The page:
You have to wait for that uptick. A lot of people lose interest when they plateau. You kind of have to love the plateau. Kids don’t really think in those terms until fourteen or fifteen.

Justin Stoney (Tony Shalhoub, Kevin Bacon, and Founder of New York Vocal Coaching)

My mindset for this one is kind of funny because it’s when you’re ready. The reason I say that is I’ve had 4-year-olds come through my studio that were ready. They get it and they practice and they do the exercises and they’re driven. They record their lesson and they come back and they’re better. Then I’ve had 30-year-olds that weren’t ready for whatever reason.

So there isn’t really an ideal age. It’s when the person is feeling passionate about singing and they say, “I want to dial in and work on my voice and make this a craft.”

If we’re talking muscularly, there are lots of changes that go on in the teen years. So teens sometimes struggle because their body is changing. You ask somebody out on a date and your voice cracks and you’re like, “What happened?” A teenager is sort of running into walls, and lanky, and things like that because their body is changing all the time. Their voice is also changing all the time. In that sense, those years can be tricky because there can be some inconsistencies.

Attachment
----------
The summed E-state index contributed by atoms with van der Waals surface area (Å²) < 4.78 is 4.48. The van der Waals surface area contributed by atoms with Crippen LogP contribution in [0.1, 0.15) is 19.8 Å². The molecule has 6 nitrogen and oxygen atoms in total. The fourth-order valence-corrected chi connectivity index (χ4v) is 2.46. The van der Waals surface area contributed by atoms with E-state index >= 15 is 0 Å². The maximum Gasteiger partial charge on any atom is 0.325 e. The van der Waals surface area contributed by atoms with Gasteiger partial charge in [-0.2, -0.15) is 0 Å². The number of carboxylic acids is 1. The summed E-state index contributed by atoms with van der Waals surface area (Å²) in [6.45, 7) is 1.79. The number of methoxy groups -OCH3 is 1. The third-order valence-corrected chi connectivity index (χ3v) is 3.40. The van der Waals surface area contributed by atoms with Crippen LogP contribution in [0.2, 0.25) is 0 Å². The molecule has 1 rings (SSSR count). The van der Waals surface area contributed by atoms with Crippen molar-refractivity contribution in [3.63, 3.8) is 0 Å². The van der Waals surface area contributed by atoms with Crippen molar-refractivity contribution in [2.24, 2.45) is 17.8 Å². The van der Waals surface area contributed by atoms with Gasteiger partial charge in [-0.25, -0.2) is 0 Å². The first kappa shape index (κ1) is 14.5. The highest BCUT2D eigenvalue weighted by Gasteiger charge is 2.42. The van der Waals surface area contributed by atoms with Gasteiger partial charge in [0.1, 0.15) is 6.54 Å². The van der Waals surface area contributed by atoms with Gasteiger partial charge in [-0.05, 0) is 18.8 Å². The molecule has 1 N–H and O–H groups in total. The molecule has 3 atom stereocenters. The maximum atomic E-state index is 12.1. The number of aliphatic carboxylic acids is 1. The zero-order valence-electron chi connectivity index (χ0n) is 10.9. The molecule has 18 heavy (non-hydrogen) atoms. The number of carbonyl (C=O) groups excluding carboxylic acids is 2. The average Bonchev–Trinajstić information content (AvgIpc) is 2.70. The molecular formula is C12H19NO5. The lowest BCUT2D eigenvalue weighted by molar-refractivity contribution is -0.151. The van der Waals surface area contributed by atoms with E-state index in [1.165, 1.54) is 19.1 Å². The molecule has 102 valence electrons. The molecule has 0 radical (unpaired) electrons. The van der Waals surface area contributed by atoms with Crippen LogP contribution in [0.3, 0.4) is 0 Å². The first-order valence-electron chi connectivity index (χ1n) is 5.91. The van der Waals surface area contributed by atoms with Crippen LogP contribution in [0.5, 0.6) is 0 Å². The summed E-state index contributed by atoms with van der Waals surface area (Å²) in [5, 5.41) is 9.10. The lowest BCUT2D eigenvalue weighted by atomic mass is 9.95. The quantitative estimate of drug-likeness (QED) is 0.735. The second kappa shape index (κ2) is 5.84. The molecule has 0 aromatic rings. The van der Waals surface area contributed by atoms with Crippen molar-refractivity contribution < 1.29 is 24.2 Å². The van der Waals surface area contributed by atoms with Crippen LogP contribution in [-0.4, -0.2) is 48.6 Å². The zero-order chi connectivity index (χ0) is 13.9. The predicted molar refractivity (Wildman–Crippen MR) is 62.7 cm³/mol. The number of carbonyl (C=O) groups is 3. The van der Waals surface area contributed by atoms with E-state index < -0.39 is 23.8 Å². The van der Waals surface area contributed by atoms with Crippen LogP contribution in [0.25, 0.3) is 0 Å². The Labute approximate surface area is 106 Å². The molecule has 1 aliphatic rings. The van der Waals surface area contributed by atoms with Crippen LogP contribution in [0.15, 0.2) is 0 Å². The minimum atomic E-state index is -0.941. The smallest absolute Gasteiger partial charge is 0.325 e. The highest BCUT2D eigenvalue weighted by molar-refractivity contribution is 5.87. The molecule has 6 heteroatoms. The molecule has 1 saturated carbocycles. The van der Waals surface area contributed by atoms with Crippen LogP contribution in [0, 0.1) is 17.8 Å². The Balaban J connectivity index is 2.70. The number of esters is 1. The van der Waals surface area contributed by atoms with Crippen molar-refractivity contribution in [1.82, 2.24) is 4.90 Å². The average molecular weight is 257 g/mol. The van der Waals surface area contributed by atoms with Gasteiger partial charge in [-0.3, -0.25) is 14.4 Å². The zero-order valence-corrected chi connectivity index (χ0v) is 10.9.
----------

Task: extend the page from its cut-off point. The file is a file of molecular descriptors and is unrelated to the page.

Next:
On the other hand, that’s a great time because it’s when you’re finding your identity, and the voice is one of our greatest tools for self-expression. When we develop our voice, at any age, we start to find new kinds of confidence and new ways of being in touch with our personality and who we are.

In that sense, even if there’s some rockiness physically in the teen years, there’s this great opportunity to find oneself through singing. That’s the only thing I would consider muscularly. You have your voice when you’re a kid, and then it changes in those teen years and there’s some flux. Then you’ve got your adult voice and all is well. Anytime is good if a person is ready.

Improving as a Singer

What are signs that your singing voice is getting better? It’s important to record yourself when singing. Listening to the recordings will give you a good idea of where you need to improve. While nobody can sing absolutely flawlessly, there are ways to turn technical weaknesses into assets, or at least covering them up.